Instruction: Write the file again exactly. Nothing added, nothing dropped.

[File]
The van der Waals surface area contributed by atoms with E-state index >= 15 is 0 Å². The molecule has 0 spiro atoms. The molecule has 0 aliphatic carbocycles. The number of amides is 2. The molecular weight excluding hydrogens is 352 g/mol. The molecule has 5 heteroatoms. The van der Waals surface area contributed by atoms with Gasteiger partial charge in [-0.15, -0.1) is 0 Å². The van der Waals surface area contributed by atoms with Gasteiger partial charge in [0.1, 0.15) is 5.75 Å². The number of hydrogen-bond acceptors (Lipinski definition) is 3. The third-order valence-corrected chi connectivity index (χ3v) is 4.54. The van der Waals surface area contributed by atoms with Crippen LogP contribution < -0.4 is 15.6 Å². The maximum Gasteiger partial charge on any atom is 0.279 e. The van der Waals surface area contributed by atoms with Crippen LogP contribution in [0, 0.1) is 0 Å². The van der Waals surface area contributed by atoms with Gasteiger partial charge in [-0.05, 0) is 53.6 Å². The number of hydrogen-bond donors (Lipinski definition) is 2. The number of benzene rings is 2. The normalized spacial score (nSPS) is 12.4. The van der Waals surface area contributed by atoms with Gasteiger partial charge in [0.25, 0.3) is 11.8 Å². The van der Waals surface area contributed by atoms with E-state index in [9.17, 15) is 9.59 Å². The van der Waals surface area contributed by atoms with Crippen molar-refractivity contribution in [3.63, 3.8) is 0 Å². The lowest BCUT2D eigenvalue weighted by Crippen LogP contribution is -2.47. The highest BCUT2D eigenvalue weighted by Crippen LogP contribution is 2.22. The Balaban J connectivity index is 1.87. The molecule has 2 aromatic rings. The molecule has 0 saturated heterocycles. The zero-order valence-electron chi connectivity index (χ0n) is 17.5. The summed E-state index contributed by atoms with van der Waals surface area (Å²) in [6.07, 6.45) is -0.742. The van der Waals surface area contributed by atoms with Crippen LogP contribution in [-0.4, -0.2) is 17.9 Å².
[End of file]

The van der Waals surface area contributed by atoms with E-state index >= 15 is 0 Å². The molecule has 0 spiro atoms. The molecule has 0 aliphatic carbocycles. The number of amides is 2. The molecular weight excluding hydrogens is 352 g/mol. The molecule has 5 heteroatoms. The van der Waals surface area contributed by atoms with Gasteiger partial charge in [-0.15, -0.1) is 0 Å². The van der Waals surface area contributed by atoms with Gasteiger partial charge in [0.1, 0.15) is 5.75 Å². The number of hydrogen-bond acceptors (Lipinski definition) is 3. The third-order valence-corrected chi connectivity index (χ3v) is 4.54. The van der Waals surface area contributed by atoms with Crippen LogP contribution < -0.4 is 15.6 Å². The maximum Gasteiger partial charge on any atom is 0.279 e. The van der Waals surface area contributed by atoms with Crippen LogP contribution in [0, 0.1) is 0 Å². The van der Waals surface area contributed by atoms with Gasteiger partial charge in [-0.05, 0) is 53.6 Å². The number of hydrogen-bond donors (Lipinski definition) is 2. The number of benzene rings is 2. The normalized spacial score (nSPS) is 12.4. The van der Waals surface area contributed by atoms with Gasteiger partial charge in [0.25, 0.3) is 11.8 Å². The van der Waals surface area contributed by atoms with E-state index in [9.17, 15) is 9.59 Å². The van der Waals surface area contributed by atoms with Crippen molar-refractivity contribution in [3.63, 3.8) is 0 Å². The lowest BCUT2D eigenvalue weighted by Crippen LogP contribution is -2.47. The highest BCUT2D eigenvalue weighted by Crippen LogP contribution is 2.22. The Balaban J connectivity index is 1.87. The molecule has 2 aromatic rings. The molecule has 0 saturated heterocycles. The zero-order valence-electron chi connectivity index (χ0n) is 17.5. The summed E-state index contributed by atoms with van der Waals surface area (Å²) in [6.07, 6.45) is -0.742. The van der Waals surface area contributed by atoms with Crippen LogP contribution in [-0.4, -0.2) is 17.9 Å².